The opinion of the court was delivered by: DITTER
The plaintiffs in this case were employed as teachers by the defendant Community College of Philadelphia (CCP) in part-time capacities for varying periods of time between 1970 and 1975. In 1974, all three plaintiffs were denied appointment to full-time positions on defendant's faculty. Each of the plaintiffs filed complaints with the Equal Employment Opportunity Commission (EEOC), alleging that they had been refused employment because of their race, in violation of Title VII of the Civil Rights Act of 1964, 42 U.S.C. § 2000e, et seq. Essentially, plaintiffs charged that they were victims of so-called "reverse discrimination" because they had been denied full-time faculty positions in favor of allegedly less-qualified minority candidates.
After receiving the requisite notices of right to sue from the EEOC, plaintiffs each filed timely complaints in this court, seeking relief under Title VII. The cases were consolidated for a trial before the court, without a jury, producing a record of more than 1200 pages.
After considering the evidence at great length, as well as the briefs of counsel and the prevailing case law, I conclude that plaintiffs have failed to show a violation of Title VII. The relief sought must therefore be denied.
In connection with this holding, I make the following:
1. CCP is a public college providing, inter alia, a two-year, post-secondary, college-parallel education from its principal campuses located at 34 South 11th Street and 1600 Spring Garden Street, Philadelphia, Pennsylvania.
2. CCP was organized and exists pursuant to the Community College Act of 1963, 24 P.S. § 5201 et seq. ("Act"). The Act governs CCP's operations.
3. CCP opened in September, 1965, after the passage of an enabling ordinance by the City Council of Philadelphia in 1964.
4. CCP is administered and supervised by a Board of Trustees appointed by its local sponsor, the City of Philadelphia (24 P.S. §§ 5205, 5206).
5. CCP's operating funds are derived from the following sources: one-third student tuition (24 P.S. § 5209); approximately one-third from the Commonwealth of Pennsylvania (24 P.S. § 5214(b)); and the balance from the City of Philadelphia (24 P.S. § 5214(a)). The Commonwealth pays up to one-half of CCP's annual capital expenses as approved by the Department of Public Instruction (24 P.S. § 5214(b) and (c)).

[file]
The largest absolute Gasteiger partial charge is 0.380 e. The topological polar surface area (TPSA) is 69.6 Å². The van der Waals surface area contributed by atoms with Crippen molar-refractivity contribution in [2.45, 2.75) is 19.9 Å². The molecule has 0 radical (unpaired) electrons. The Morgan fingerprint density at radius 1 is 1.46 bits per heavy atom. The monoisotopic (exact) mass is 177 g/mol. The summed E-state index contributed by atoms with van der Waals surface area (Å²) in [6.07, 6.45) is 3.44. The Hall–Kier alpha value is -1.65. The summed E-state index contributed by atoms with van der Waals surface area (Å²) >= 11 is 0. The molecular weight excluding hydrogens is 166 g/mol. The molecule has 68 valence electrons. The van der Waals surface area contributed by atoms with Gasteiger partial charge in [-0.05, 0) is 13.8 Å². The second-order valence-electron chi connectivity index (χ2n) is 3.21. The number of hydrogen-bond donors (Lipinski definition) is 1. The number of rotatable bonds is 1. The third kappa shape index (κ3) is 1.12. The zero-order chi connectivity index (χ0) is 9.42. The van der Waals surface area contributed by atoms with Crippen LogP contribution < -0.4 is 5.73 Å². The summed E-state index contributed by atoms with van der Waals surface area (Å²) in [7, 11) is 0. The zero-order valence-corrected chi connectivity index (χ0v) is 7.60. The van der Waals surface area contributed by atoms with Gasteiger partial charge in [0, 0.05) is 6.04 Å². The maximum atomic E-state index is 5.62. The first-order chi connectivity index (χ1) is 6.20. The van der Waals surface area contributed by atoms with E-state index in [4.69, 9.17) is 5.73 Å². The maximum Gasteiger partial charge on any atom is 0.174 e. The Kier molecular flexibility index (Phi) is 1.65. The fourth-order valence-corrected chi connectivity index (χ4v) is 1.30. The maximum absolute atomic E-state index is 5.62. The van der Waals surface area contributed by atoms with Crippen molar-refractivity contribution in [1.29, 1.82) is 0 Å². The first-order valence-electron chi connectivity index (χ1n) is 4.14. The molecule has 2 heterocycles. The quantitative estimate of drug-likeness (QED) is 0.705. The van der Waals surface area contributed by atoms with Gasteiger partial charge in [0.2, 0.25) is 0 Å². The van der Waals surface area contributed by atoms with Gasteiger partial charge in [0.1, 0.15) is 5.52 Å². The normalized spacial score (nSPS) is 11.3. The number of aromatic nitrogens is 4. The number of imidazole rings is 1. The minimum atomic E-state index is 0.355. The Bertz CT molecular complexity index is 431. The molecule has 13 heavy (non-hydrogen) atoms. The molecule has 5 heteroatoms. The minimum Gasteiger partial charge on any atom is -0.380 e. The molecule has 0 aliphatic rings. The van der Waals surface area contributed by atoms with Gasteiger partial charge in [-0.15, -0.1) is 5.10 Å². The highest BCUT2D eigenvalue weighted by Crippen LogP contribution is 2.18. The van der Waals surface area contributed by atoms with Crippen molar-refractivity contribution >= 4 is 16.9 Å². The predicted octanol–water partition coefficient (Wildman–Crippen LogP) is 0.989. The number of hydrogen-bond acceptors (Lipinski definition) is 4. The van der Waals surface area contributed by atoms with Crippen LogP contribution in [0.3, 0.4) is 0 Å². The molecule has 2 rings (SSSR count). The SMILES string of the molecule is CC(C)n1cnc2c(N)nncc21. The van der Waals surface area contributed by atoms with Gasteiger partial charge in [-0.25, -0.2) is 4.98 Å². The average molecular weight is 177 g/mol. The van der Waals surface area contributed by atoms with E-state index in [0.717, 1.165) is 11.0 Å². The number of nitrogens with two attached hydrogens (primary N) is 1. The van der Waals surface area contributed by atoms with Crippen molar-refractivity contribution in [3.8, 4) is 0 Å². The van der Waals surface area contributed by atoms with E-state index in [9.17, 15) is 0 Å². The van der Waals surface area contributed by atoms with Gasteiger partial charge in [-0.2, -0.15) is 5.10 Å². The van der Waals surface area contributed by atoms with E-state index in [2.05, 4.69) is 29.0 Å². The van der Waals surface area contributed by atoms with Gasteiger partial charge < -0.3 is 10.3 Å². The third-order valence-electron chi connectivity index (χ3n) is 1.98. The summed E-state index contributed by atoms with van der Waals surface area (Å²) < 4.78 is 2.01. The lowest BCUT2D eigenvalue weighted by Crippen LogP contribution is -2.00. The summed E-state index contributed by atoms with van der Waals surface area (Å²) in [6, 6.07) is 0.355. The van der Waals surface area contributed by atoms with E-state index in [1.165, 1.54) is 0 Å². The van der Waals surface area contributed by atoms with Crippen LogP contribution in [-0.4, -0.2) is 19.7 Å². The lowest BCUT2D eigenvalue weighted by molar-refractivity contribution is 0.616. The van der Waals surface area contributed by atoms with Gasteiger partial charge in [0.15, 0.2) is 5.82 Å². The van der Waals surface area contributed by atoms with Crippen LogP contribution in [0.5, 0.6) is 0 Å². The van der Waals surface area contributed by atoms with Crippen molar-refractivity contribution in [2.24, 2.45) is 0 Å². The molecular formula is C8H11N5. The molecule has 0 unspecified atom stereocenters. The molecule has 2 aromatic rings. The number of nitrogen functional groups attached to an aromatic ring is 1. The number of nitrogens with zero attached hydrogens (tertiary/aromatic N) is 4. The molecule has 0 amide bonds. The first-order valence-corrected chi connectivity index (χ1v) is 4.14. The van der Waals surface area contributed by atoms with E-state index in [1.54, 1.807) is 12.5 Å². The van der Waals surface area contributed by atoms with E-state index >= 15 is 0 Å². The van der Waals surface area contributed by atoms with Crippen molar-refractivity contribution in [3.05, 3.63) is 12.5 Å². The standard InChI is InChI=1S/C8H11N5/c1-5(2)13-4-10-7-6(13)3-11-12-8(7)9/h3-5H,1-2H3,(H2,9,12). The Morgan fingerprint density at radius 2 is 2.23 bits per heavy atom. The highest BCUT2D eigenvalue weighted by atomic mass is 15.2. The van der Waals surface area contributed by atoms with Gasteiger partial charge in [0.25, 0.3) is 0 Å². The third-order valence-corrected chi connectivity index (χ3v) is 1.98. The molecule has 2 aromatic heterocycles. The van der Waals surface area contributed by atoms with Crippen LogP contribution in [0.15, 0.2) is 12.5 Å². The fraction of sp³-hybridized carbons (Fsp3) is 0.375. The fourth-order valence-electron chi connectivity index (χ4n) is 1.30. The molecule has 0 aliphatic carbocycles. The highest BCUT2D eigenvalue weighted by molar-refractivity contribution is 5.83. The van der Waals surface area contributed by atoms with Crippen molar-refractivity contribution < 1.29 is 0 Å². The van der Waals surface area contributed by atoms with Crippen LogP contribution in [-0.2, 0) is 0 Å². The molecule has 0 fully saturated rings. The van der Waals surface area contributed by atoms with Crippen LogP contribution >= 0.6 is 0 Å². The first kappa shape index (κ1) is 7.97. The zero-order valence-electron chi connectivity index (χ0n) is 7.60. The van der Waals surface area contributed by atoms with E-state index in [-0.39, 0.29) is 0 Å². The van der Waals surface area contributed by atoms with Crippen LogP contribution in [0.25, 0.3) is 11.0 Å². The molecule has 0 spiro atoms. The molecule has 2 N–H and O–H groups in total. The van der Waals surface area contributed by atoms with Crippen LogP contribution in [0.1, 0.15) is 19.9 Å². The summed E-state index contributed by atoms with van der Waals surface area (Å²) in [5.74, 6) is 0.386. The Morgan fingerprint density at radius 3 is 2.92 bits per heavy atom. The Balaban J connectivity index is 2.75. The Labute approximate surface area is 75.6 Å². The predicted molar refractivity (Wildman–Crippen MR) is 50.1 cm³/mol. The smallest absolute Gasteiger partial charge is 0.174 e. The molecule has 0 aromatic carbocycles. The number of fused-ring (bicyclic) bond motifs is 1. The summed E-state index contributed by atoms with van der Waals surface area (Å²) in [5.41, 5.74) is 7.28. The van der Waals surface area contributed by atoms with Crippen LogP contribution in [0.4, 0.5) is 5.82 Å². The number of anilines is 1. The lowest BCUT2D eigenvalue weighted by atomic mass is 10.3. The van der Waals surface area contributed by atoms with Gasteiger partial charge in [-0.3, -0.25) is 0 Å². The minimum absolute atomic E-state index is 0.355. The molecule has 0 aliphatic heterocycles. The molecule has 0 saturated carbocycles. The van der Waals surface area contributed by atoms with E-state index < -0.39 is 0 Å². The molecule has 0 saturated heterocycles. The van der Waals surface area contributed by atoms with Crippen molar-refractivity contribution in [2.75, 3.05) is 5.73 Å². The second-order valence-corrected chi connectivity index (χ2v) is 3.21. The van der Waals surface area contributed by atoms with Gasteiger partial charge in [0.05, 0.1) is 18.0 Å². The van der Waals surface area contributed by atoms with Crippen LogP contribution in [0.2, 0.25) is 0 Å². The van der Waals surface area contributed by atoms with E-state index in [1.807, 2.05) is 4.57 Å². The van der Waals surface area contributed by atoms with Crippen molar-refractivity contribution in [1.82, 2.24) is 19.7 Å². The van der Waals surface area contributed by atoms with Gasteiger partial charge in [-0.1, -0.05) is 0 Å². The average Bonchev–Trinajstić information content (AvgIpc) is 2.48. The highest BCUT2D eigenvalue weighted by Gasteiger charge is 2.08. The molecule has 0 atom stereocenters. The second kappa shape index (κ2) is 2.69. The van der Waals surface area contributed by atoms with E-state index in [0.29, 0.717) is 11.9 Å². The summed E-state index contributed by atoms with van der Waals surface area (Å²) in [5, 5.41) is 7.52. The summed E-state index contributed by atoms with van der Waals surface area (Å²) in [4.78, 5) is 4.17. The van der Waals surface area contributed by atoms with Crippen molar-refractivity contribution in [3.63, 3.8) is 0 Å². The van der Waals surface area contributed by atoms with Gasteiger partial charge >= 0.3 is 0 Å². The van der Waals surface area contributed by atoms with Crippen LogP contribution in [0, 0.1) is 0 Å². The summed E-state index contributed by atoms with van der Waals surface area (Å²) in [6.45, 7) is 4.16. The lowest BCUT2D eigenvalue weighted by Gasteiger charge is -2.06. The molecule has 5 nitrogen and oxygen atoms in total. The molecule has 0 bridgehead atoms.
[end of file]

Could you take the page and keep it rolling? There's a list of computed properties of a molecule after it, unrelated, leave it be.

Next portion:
7. CCP's faculty consists of three categories: full-time, visiting lecturers, and part-time.
8. Full-time faculty members are tenure track employees divided into eight ranks. At all times relevant hereto, the relationship between CCP and its full-time faculty was governed by a collective bargaining agreement (Exhibit 1) effective October 20, 1972, to August 31, 1975, between CCP and the Faculty Federation of the Community College of Philadelphia, Local 2026, of the American Federation of Teachers, AFL-CIO. ("Federation").
9. Visiting lecturers also teach full-time, but for a stated period of time (usually one or two semesters), without any obligation on the part of CCP to renew their services. Part-time faculty members are those teaching less than nine credit hours per semester. The visiting lecturers and part-time instructors are not subject to a collective bargaining agreement.
10. Plaintiffs applied for appointment as full-time faculty members in the Department of Music and Art in the Division of Humanities and Applied Arts for the 1974-1975 academic year.
11. In prior semesters, plaintiffs had served as either visiting lecturers or part-time instructors.
12. Initial appointments for full-time faculty positions were governed by Article VI A(1) of the Collective Bargaining Agreement which stated in part:
Responsibility for initiating recommendations for hiring shall normally vest with the members of the department where a newly hired Employee will be working. In any case, all recommendations for the hiring of new employees in a department shall be subject to the consideration and approval first of the Department Committee elected by the department, next by the Department Head, and then by the Division Director and by the Provost. The Department Head and Department Committee shall be required to provide (a) a list of all applicants rejected; and (b) upon the request of the Provost, a written statement explaining any specific rejection. Final decisions with respect to the appointment of any new Employee shall be made by the Board upon the recommendation of the President and an appointment shall normally be for a term of one (1) year.
13. At all times relevant hereto, the president was Dr. Allen T. Bonnell, ("Bonnell"), the provost was Dr. Raymond Pietak, the director of the Division of Humanities and Applied Arts was William Baker, and the department head of the Department of Music and Art was Clayton White. Due to the differing natures of the disciplines, there were two departmental hiring committees, one for music and one for art. The members of the art hiring committee were Bobbye Burke and R. Daniel Evans. The members of the music hiring committee were Clayton White, Leon Silvan, and Brian Kovach.